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Shofar FTP Archive File: people/i/irving.david/libel.suit/transcripts/day015.06

Archive/File: people/i/irving.david/libel.suit/transcripts/day015.06
Last-Modified: 2000/07/20

   Q.   And this permission was granted on more than one occasion?
   A.   To the best of my knowledge, it may have been, but my
        memory is very vague on that part.
   Q.   Very well.  Did we take two plates, or did I take two
        plates, back to England by the same method for the purpose
        of evaluation?
   A.   I am not sure what you mean by "the same method".
   Q.   In other words, without permission?
   A.   There was some question of whether or not permission had
        been granted at that stage.  Certainly two plates were
        taken back to England and were copied and as soon as
        valuation -- primarily because at the time we were very
        concerned about the authenticity.  The Sunday Times had
        been caught with its pants down over the Hitler diaries.
        It did not want to repeat the same thing with Mr Goebbels.
   Q.   I should really have identified you formally at the
        beginning of this examination-in-chief by saying you were
        acting on behalf of the Sunday Times at all times on this
   A.   That is correct, yes -- in a freelance capacity.
   Q.   In a freelance capacity, but you were the go-between
        between myself and Mr Andrew Neil?
   A.   Yes, after you had initially made the contact with him, yes.
   Q.   And the Sunday Times quite properly insisted on having the

.          P-47

        plates authenticated?
   A.   Very much so.  That was our major concern at that stage,
        to make sure that these were genuine.
   Q.   Yes.  To the best of your knowledge, did we have these
        plates tested by a glass company, a glass laboratory?
   A.   Yes.  I remember quite clearly that they were tested.
        I think possibly it was Pilkingtons.  They were tested to
        make sure that they were of an age and manufacture that
        they purported to be.
   Q.   Did we have the emulsion of those photographic plates or
        did the Sunday Times emulsion of those photographic plates?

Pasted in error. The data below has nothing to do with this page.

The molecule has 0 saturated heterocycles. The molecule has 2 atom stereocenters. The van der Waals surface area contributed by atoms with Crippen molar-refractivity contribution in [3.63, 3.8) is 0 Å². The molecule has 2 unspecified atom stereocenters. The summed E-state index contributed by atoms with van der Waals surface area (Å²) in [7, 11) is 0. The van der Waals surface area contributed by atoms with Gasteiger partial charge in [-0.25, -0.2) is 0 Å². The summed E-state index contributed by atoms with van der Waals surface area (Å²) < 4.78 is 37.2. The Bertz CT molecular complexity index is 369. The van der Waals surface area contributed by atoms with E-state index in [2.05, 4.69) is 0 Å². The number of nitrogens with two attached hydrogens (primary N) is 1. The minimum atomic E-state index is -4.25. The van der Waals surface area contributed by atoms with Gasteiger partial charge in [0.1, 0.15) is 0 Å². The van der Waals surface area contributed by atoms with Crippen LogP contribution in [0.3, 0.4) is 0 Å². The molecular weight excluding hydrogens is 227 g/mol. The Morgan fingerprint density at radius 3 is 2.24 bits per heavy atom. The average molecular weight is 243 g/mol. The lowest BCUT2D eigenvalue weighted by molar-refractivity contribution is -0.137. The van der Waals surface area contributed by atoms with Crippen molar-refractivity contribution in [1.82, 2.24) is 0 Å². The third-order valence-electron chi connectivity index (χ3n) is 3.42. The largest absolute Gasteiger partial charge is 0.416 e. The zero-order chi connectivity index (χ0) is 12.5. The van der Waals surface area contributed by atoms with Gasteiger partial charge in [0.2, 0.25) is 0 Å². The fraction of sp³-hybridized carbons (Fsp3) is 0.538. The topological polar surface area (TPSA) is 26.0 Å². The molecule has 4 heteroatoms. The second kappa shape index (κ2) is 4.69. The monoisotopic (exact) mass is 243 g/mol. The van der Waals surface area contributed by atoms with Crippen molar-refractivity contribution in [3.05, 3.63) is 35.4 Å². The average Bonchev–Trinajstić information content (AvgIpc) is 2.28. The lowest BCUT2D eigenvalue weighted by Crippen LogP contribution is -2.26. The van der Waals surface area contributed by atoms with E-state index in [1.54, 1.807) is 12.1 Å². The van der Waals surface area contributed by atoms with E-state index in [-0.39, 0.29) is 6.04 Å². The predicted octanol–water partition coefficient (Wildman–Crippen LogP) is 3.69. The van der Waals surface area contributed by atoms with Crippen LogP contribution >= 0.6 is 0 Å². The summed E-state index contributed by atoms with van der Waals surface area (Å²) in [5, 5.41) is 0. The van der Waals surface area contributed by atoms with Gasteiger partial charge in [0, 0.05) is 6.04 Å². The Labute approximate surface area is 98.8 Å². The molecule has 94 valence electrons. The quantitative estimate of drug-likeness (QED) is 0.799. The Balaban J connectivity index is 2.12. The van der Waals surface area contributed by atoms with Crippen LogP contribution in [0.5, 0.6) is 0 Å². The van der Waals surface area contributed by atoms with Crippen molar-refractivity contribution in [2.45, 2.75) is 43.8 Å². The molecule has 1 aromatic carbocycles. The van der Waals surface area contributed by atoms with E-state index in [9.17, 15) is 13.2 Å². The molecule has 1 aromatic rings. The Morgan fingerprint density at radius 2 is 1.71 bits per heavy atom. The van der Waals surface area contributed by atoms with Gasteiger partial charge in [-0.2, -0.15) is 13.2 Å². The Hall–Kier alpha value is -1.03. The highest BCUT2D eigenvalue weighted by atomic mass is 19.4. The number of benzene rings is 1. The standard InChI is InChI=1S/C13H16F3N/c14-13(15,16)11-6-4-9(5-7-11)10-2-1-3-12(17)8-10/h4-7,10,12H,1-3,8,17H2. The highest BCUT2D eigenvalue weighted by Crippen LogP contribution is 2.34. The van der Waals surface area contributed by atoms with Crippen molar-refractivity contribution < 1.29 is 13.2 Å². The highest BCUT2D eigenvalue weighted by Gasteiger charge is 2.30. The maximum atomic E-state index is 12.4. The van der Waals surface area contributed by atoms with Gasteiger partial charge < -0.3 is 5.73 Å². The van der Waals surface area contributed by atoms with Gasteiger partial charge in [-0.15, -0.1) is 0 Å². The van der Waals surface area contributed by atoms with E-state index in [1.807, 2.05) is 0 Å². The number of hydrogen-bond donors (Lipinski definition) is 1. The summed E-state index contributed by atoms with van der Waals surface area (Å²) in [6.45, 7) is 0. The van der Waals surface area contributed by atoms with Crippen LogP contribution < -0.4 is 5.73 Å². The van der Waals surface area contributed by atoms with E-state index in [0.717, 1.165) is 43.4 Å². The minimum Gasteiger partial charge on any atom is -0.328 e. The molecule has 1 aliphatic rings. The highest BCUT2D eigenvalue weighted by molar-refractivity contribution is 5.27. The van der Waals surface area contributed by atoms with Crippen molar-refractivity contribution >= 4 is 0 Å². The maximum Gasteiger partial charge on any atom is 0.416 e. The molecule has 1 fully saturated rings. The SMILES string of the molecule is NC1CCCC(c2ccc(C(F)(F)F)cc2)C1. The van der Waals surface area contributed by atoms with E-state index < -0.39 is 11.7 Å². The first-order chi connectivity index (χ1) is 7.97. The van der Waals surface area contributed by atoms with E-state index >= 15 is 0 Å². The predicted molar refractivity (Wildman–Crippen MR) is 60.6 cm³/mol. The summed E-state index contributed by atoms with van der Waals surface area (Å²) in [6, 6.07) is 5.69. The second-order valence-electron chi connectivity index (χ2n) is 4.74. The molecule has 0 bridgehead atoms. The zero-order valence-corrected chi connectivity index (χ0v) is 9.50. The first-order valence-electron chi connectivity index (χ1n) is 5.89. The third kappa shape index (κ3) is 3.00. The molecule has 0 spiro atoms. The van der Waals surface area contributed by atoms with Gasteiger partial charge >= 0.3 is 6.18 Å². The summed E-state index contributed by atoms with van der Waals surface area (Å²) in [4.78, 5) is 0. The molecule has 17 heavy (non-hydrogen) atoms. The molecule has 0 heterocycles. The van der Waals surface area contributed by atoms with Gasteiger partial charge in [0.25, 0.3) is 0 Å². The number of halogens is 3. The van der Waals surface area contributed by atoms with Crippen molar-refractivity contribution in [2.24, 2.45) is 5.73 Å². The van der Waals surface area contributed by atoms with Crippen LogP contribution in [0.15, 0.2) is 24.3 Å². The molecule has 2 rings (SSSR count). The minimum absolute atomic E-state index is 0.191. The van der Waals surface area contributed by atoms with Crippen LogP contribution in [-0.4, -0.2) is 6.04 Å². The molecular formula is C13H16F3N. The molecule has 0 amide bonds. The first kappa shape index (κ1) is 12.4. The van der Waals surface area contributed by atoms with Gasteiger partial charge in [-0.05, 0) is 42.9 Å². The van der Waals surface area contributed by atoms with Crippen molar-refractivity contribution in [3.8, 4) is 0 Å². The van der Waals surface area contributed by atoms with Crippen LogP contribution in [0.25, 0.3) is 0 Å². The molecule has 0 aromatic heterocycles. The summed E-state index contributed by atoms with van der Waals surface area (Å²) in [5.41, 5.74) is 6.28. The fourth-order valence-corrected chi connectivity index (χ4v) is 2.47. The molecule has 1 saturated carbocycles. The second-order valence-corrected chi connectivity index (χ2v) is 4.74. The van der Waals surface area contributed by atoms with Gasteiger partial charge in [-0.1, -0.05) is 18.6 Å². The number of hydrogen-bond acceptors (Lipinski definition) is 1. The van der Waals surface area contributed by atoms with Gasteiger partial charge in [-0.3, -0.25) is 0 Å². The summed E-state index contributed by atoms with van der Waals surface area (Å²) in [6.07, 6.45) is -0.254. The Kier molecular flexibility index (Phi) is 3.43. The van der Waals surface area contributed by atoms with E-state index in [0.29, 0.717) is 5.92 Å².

A.   Every possible test was done with a great concern about
        the authenticity, and at no stage did we want to be seen
        that we had got diaries that could be called into question
        as to their genuine nature.
   Q.   Did you at any time see me handing the plates in a way
        that might have caused severe damage to them?
   A.   Certainly not handling, apart from the occasion when they
        were removed.  You did not handle them in any way, but
        I do think that the treatment on that night was perhaps
        unwise, to say the least.
   Q.   Well, the elicit nature of the removal?
   A.   Sorry?
   MR JUSTICE GRAY:  Mr Irving, can I ask this, did Mr Irving
        explain to you why he brought two of the plates, or

.          P-48

        whatever it was, back to England?
   A.   Yes.  It was clearly understood at the time that was for
        the purposes of establishing the authenticity and, as I
        say, it was part of the whole agreement that every check
        had to be made to be certain that these were genuine
        microfiche plates.
   Q.   Did you know in advance that he was going to do that?
   A.   Yes.
   MR IRVING:  I have no further questions, my Lord.
                  < Cross-Examined by MR RAMPTON, QC.
   MR RAMPTON:  I have very few.  Mr Millar, can we just look
        your witness statement, please?  It is probably best
        Mr Millar is given the Moscow file.
   A.   Sorry, could I ask you to speak up slightly?
   Q.   Yes, I am sorry.  It sounds very discourteous, I was
        trying enquire -- your Lordship has a Moscow file,
        I think?
   MR JUSTICE GRAY:  I do not know.  Has Mr Irving had this?
   MR RAMPTON:  Oh, yes.  On Tuesday, I think.
   MR IRVING:  What document are you going to refer to?
   MR RAMPTON:  I am, first of all, going to refer to Mr
        witness statement which is tab 3 of C4 -- not that
        Mr Millar, I am sorry.  I want you to have both.  It